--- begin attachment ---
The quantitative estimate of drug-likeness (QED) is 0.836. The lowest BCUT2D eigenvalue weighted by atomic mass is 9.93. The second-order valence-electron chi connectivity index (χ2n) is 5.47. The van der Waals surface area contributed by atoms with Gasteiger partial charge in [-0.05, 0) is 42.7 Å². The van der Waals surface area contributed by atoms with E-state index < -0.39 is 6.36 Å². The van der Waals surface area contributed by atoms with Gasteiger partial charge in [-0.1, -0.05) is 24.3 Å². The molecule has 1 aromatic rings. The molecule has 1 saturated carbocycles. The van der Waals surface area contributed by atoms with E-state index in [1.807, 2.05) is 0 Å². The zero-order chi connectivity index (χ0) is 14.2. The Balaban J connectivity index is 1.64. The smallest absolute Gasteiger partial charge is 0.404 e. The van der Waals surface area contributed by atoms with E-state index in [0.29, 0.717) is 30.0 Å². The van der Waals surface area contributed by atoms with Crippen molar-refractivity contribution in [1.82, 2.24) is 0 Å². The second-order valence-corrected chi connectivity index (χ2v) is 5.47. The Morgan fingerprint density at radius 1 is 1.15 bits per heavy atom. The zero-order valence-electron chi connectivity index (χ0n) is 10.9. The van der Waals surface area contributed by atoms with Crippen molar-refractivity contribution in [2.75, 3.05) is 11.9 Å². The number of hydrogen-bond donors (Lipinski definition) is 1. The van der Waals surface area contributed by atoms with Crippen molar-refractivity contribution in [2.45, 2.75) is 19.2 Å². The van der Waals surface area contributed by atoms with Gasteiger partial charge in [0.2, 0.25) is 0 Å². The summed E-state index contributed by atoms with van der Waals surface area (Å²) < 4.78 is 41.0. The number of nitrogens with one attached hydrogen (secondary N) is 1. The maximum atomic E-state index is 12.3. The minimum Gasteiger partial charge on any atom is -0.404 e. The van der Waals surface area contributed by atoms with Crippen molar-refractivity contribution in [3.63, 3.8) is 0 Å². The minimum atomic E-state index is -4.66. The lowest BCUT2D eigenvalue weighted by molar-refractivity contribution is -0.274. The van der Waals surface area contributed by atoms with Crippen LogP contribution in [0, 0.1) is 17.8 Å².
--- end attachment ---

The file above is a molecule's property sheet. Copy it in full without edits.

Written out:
The quantitative estimate of drug-likeness (QED) is 0.836. The lowest BCUT2D eigenvalue weighted by atomic mass is 9.93. The second-order valence-electron chi connectivity index (χ2n) is 5.47. The van der Waals surface area contributed by atoms with Gasteiger partial charge in [-0.05, 0) is 42.7 Å². The van der Waals surface area contributed by atoms with E-state index < -0.39 is 6.36 Å². The van der Waals surface area contributed by atoms with Gasteiger partial charge in [-0.1, -0.05) is 24.3 Å². The molecule has 1 aromatic rings. The molecule has 1 saturated carbocycles. The van der Waals surface area contributed by atoms with E-state index in [1.807, 2.05) is 0 Å². The zero-order chi connectivity index (χ0) is 14.2. The Balaban J connectivity index is 1.64. The smallest absolute Gasteiger partial charge is 0.404 e. The van der Waals surface area contributed by atoms with E-state index in [0.29, 0.717) is 30.0 Å². The van der Waals surface area contributed by atoms with Crippen molar-refractivity contribution in [1.82, 2.24) is 0 Å². The second-order valence-corrected chi connectivity index (χ2v) is 5.47. The Morgan fingerprint density at radius 1 is 1.15 bits per heavy atom. The zero-order valence-electron chi connectivity index (χ0n) is 10.9. The van der Waals surface area contributed by atoms with Crippen molar-refractivity contribution in [2.75, 3.05) is 11.9 Å². The number of hydrogen-bond donors (Lipinski definition) is 1. The van der Waals surface area contributed by atoms with Crippen molar-refractivity contribution in [2.45, 2.75) is 19.2 Å². The van der Waals surface area contributed by atoms with Gasteiger partial charge in [0.2, 0.25) is 0 Å². The summed E-state index contributed by atoms with van der Waals surface area (Å²) < 4.78 is 41.0. The number of nitrogens with one attached hydrogen (secondary N) is 1. The maximum atomic E-state index is 12.3. The minimum Gasteiger partial charge on any atom is -0.404 e. The van der Waals surface area contributed by atoms with Crippen molar-refractivity contribution in [3.63, 3.8) is 0 Å². The minimum atomic E-state index is -4.66. The lowest BCUT2D eigenvalue weighted by molar-refractivity contribution is -0.274. The van der Waals surface area contributed by atoms with Crippen LogP contribution in [0, 0.1) is 17.8 Å².